Perhaps the biggest concerns center on safety and soundness. Capital levels are a regulatory priority and rapidly rising interest rates have left many banks with relatively shaky balance sheets. In the wake of the March 2023 failures of three regional banks, agencies are under pressure to avoid mistakes.
Attorneys and investment bankers say they are seeing deeper scrutiny of post-deal capital positions and loan portfolios, which can extend the process. “There’s a lot of concern around pro forma liquidity, capital ratios, interest-rate risk, credit quality,” says Kirk Hovde, managing principal at Hovde Group, an investment bank. “Regulators want to be sure they’re comfortable with the buyer’s positioning post-deal so they’re not creating another problem.”
Other factors are at play, as well. More small banks are being acquired by credit unions or private investors, inviting additional scrutiny. If a group of investors wants to buy a bank, “it almost requires two approvals: One for the buyers and another for the transaction,” says Scott Brown, a partner at Luse Gorman, PC, a law firm. “That adds time to the process.”
Nonregulatory factors can also extend closing times. For example, buyers will sometimes purposely extend closing times to align with systems conversions. “[Buyers] like to close the deal and do the conversion simultaneously” and will delay the deal’s completion to make it happen, Hovde says.
The Impact of Longer Closing Times
No matter the cause, longer closing times can cause operational and strategic headaches. In the current rate environment, deal values can change significantly with time. Sometimes, “the marks look so different that they change the capital ratios for the pro forma company,” explains Frank Schiraldi, an analyst with Piper Sandler & Co.
Some banks, worried about being sidelined by lengthy closing schedules, are getting more selective about choosing partners. “If a more attractive target comes along and you’re ensnared in a long approval process, you probably won’t be able to act on it,” Schiraldi explains.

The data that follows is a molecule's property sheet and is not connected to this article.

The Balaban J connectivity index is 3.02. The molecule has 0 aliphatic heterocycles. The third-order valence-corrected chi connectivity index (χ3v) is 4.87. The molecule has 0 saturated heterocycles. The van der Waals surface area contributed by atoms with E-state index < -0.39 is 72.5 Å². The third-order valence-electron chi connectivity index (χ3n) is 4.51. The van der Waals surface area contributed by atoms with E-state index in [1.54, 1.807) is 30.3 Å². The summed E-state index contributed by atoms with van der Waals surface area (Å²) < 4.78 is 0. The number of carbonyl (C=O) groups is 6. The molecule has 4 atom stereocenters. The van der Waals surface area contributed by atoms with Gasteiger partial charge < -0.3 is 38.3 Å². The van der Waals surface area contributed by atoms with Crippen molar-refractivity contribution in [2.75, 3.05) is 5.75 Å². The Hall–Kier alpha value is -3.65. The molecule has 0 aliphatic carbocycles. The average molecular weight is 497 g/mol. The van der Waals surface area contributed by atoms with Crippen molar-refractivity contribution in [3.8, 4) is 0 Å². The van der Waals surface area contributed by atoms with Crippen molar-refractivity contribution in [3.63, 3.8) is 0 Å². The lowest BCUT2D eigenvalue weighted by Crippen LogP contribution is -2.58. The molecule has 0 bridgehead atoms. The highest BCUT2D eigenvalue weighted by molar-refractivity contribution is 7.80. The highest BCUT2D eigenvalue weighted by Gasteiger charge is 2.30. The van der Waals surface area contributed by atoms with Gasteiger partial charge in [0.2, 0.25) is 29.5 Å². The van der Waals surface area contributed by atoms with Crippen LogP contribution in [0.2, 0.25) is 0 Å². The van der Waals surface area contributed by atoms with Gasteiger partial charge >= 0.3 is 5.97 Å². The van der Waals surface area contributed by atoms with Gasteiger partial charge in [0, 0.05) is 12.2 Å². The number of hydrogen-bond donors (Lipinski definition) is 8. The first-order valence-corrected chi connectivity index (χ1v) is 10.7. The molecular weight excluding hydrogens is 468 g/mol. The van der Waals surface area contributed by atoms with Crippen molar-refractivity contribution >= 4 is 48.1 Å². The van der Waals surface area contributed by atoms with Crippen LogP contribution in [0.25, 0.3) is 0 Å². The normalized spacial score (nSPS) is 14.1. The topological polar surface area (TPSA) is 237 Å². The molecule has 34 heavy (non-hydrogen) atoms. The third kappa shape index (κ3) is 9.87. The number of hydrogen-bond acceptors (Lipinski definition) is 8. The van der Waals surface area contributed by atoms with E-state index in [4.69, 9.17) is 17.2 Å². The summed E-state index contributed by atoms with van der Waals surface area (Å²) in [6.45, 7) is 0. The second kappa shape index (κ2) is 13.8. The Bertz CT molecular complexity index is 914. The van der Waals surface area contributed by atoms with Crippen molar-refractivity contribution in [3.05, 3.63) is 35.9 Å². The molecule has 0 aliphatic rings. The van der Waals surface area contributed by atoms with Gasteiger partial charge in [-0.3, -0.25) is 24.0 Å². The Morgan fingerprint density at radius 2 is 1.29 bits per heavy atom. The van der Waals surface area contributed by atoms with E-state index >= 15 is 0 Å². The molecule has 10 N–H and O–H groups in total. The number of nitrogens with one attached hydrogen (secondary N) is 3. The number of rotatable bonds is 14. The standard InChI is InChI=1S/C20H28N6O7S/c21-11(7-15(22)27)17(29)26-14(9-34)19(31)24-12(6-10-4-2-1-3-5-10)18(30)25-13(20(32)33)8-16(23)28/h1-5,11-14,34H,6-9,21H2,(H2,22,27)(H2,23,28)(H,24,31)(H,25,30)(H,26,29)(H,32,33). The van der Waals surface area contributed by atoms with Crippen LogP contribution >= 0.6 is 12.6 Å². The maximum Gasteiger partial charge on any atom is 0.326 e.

It also can be harder to keep investors, customers and employees happy when months go by with no progress on a deal. At Columbia, Stein says the added time and lack of regulator transparency about his deal’s progress “put stress and strain on every person in the organization.”
Umpqua and Columbia continued to operate separately, competing against each other until the deal closed — even as plans went forward for the combined company. That meant keeping some people on who wouldn’t have jobs with the new company and coercing others to delay retirements. “The frustration lies in the economic, human and organizational toll it takes,” Stein says.
Picking up the Pace
Tryon’s Capitol Counsel is crafting legislation that would attempt to accelerate regulatory approval timelines and enhance transparency. And the FDIC, which has been dealing with leadership changes and its own in-house challenges, recently added two new directors to its board, including Jonathan McKernan, who heard out Stein on his grievances and appeared sympathetic.
In a January speech, McKernan said he was “struck” by the length of some merger approval timelines, adding: “We have an obligation to consider these applications in good faith.”
Whether any of that goes anywhere remains to be seen. Can a bank do anything itself to speed-up the closing process?
Larry Spaccasi, a Luse Gorman partner suggests being proactive: Clean up outstanding BSA, CRA or other matters requiring attention, and address compensation, vendor contracts and other potential sticking points before entering a deal.
Communicating in advance with regulators doesn’t hurt, either. “We like our buyers to approach their regulators with a business plan before the deal,” Spaccasi says. They’ll usually give you “appropriate body language” to indicate their opinions.
Stein says he’ll structure future merger agreements to make closing deadlines easier to extend — but will likely wait to see if the process improves. “With the kind of uncertainty we endured, I’d be hesitant to do another deal without some change.”